Then we get to really the key thing – BIM impacts all areas of your business delivery model. BIM impacts upon your project workflows, your resources, your programs and your QA. Are these things you are just going to leave to drafters or modellers? You can’t leave your practice to the “revit robots” nor can you buy in the revit “A team” to solve your BIM implementation problems (though it will help). Economically successful BIM relies on the knowledge of your team, the mix of knowledge between software, design, construction and business. Everyone is part of the BIM team. The senior architects and managers may not be on the tools, but need to be able to speak a common language and communicate with someone who can understand both the BIM and the business. Someone needs to direct the BIM process to ensure that over modelling and over servicing is not occurring, a common reason for cost overruns on BIM projects. But one that is more typically related to management practices than the BIM software itself.

BIM will change your project programs. As Rodd pointed out though, that most overused of conference graphics the MacLeamy curve is wrong – what consultant in their right mind would sign up for a process that makes you do the same amount of work earlier in the process, when the client is still most unsure? Both of us agree, that whilst BIM does put some of the workload forward, it will be overall less work – and the project examples we used demonstrated this (the graphs come up later in the slide deck).

Your quality checking procedures also have to change – again this isn’t one for the junior revit modeller in your office is it? But it is another opportunity to leverage your information – you can use BIM to check your BIM. Examples shown include using auotmated drawings to check precast panel details and smoke/fire compartments. The more uses you can find within the BIM itself the more valuable the BIM becomes. The BIM becomes also a risk reduction tool – you get in right during design and spend less time on site, you think things through and solve problems in the design phase. But again senior and experienced project staff need to be part of this process – they need to know what is possible with the BIM, and then they should be asking for it in their own offices.

Both Rodd and I presented a set of comparison projects with an analysis of an AutoCAD project versus a Revit project. Unfortunately it is impossible to ever directly compare 2 projects as every design project has different factors, but we both selected the most similar projects we were able to find. In Rodd’s case, 2 hotel redevelopment projects on the same site for the same client, and in my case 2 office fitouts of a similar size for similar client types. As you can see on the slides Rodd and I examined slightly different project metrics based upon the information we had available. The one metric in common though was the percentage difference between the number of hours and the number of drawing sheets. We both proved the Revit project to be significantly more efficient based on this metric, and amazingly we came up with figures within 5% of each other!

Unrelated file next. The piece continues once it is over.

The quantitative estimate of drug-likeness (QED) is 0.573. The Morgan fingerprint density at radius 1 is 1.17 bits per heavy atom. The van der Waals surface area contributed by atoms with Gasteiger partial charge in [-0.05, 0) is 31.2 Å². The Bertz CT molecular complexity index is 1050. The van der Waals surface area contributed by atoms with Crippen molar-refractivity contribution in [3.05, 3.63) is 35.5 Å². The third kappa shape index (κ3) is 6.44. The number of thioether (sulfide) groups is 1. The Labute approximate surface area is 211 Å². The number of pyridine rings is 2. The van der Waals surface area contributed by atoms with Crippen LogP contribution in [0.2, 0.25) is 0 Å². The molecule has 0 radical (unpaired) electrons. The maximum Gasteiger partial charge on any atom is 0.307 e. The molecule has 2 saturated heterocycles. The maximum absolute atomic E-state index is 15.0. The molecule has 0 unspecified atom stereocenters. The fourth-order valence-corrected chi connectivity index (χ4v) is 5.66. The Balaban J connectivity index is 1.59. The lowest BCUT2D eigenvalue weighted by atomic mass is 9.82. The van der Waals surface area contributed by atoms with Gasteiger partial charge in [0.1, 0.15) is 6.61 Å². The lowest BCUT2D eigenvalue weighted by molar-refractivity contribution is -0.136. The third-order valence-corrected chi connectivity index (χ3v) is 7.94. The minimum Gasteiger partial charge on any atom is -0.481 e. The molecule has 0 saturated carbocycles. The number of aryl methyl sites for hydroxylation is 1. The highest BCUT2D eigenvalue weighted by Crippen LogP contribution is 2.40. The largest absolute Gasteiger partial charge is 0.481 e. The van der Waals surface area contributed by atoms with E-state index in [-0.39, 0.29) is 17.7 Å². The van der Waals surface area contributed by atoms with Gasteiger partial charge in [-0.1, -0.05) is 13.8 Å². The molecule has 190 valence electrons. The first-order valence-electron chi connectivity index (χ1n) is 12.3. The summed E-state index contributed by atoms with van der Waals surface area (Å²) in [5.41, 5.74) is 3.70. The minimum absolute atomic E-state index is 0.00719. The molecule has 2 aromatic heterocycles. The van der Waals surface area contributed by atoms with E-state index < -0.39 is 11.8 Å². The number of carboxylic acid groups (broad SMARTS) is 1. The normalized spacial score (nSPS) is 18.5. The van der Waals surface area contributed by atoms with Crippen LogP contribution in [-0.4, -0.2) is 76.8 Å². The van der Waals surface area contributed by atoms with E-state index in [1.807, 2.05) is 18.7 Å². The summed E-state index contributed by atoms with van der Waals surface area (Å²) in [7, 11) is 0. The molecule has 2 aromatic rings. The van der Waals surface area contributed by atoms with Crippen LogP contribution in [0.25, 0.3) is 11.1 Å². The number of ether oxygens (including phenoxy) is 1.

A question from the audience worth repeating here, was how long had the teams been using Revit? For both Revit examples it was between 2-5 years, and it was certainly not a case of having a super BIM team and a crappy AutoCAD team – both myself and Rodd considered the teams also to be comparable. To get a good return on investment isn’t going to be an overnight process.

BIM is a process you need to manage the whole way through your projects – right from fee proposal stage. Its pretty straight forward really…define what you are providing, what others are providing (such as point clouds, parts of models/existing models, BIM standards) and understand what you are costing. If you as the person costing a job don’t understand all the technical aspects, talk to someone in your office who does. Build the understanding between the technical people and the business people – or find people who are able to do so and bridge the gap, becoming the translator and teaching at both ends of the equation.

In conclusion – does the BIM-onomics stack up? If you manage the process, manage the risk and are delivering the same it should cost you less.

Do your BIM-onomics stack up? Do you know by comparing projects? If your BIM is not yet economic, what are the challenges and issues you see as stopping it? If you are a practice director or principal do you know your BIM? If you don’t, do you have someone who can translate for you? Have we missed any factors you consider critical to the economic success of BIM in your practice? Do any of my slides not make sense to you? (if so comment)

You can find my other RTC presentations – What’s in a Room and InforMeDesign on Slideshare.

Image Credits:

. http://taxcredits.net/